"[Hewitt] provides an excellent overview of US, EU, and international climate change science and policy that gives context for his descriptions of a range of achievements. These include not just innovative policy making at local, state, national, and international scales, but also the development of a range of increasingly economic and prevalent alternative energy production and conservation technologies. This book will be valuable and interesting to general readers, scholars/students desiring accessible information on climate change policy, and faculty teaching any level of an energy or climate change-related class. . . . Highly recommended."
“This book is first and foremost a compendium of events and trends presaging a green revolution. Its author has done an investigation of Homeric proportions to document the changes in energy infrastructure taking place outside of Washington, DC. Those multifarious changes, taken together, represent a rebirth of hope for dealing successfully with climate change.”—chris-winter.com
- University of New Hampshire Press
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- 6.00(w) x 9.10(h) x 1.20(d)
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Meet the Author
WILLIAM F. HEWITT has been an environmental professional and activist for more than twenty-five years. He is a writer and teacher of graduate and continuing education classes on energy and the environment, climate change, and clean technology at New York University’s Center for Global Affairs.
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I was pleasantly surprised to take a briefly from the daily political/environmental doom and gloom to read all the glimmers of hope in this important book. Well-researched and well-written (my favorite line: “The world is on fire”), a Newer World taught me a great deal of interesting facts about alternative technologies and government solutions (mostly of governments other than the U.S.) that are indeed working. I wish every policy-maker would read this, and, more importantly, act on this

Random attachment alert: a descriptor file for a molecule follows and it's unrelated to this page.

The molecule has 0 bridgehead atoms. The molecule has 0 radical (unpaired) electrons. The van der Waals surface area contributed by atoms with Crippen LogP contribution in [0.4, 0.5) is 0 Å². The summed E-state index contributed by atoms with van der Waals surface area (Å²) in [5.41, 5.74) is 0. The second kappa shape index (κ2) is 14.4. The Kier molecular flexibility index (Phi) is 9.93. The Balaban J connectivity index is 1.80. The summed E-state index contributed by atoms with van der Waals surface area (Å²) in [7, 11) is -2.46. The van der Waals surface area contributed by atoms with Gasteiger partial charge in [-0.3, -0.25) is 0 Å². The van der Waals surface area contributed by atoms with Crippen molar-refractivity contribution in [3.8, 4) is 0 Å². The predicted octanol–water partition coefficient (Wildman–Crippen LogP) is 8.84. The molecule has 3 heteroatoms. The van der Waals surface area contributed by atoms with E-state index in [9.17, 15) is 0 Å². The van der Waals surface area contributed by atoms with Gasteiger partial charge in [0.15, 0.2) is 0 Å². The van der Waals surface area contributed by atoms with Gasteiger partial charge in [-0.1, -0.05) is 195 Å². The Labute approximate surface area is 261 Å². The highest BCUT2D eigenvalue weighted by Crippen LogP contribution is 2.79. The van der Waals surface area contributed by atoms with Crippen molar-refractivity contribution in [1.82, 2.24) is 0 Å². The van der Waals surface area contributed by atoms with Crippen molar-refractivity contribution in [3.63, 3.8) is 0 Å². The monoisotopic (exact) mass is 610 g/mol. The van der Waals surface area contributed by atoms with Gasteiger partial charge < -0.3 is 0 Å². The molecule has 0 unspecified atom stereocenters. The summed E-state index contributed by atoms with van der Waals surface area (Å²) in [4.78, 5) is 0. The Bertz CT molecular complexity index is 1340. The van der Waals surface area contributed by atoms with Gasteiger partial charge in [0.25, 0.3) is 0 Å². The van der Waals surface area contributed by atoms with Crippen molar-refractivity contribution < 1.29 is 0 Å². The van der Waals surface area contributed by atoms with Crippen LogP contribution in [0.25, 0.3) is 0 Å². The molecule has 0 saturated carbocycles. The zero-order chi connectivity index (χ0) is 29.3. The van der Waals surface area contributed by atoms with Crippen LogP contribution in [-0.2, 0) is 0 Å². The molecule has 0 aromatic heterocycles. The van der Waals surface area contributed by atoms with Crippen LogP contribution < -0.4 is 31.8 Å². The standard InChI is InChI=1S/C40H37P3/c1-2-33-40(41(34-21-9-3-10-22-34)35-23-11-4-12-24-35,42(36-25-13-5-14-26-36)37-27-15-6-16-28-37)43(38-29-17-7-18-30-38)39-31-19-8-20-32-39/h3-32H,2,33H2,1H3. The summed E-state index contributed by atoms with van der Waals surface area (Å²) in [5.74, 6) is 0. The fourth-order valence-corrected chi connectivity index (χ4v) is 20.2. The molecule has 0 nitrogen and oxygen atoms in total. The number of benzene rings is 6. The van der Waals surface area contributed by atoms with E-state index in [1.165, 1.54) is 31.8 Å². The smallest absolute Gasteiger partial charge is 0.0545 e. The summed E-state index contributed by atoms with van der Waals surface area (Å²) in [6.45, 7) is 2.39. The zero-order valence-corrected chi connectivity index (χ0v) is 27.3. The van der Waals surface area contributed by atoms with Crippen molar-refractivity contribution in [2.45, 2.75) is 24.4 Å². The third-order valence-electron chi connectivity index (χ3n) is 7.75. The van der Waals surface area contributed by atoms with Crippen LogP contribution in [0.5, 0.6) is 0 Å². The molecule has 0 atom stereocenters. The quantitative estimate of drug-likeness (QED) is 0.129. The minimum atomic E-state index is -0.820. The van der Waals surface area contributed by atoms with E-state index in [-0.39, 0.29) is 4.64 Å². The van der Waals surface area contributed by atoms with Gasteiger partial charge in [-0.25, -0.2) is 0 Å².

The Time is Right for A Newer World Infused with optimism, A Newer World is a well-researched and thorough summary of US and worldwide attempts, in their myriad forms, to combat climate change and global warming. Forward looking in a positive way, the book never loses sight of the real world hurdles that must be overcome to achieve a better future. True to the author’s environmental creed and activism, the book is a beacon signaling that if we act prudently and efficiently, a full-blown climate crisis is not inevitable. As climate change is obviously a global issue, Mr. Hewitt devotes substantial parts of the book to overseas developments in this area. Notably, the planet green chapter acknowledges that despite everything being done to deploy new carbon emission free technologies, particularly in the developed world, it is developing countries such as India and China that may indeed hold the key to successfully mitigating climate change on a global basis. Both countries actively promote vigorous economic growth to raise living standards. Worldwide and historical experience tells us that when people’s standard of living increase, their per capita energy use increase proportionately. What mix of energy sources will these two countries with billion plus populations utilize to satisfy all the additional energy demand - fossil fuels, nuclear, or renewables? Even as coal in the US as a percent of electricity generation has been in steady decline, in China, India and elsewhere, coal will continue to be a major source of power for many years to come. The energy landscape can shift rapidly as a consequence of new technologies, markets, policies, priorities, events and/or discoveries. In the US, natural gas now features prominently in any discussions of energy security, in spite of environmental concerns over its extraction. Who could have predicted ten years ago that natural gas prices would be so cheap per m/BTUs and found in such abundance that we would be talking about discovering the holy grail of American energy independence? Who could have predicted ten years ago that resource poor Japan would beat a path toward energy independence by finding large deposits of methane hydrates off its coast with the potential to supply its energy needs for the foreseeable future? Will extraction of these hydrates be environmentally benign or hazardous? (Like carbon dioxide, methane is a greenhouse gas.) Will other countries follow in its footsteps and exploit their own methane hydrate deposits? More of Mr. Hewitt’s discussion on the status of natural gas can be found on his blog at www.anewerworld.net. For practitioners in the field as well as interested parties and citizens, A Newer World is a great starting point for anyone looking to read up on the subject of the climate crisis in one place. If you absorb this book’s contents, consider yourself well-informed about the efforts to create a better, more hospitable world. Doom, gloom and scare tactics may be the basis to spur action, but persistence, hope and optimism can lead to even more favorable results without the concomitant conflicts and headaches. It is always a noble thing for someone to bring a positive message to the world.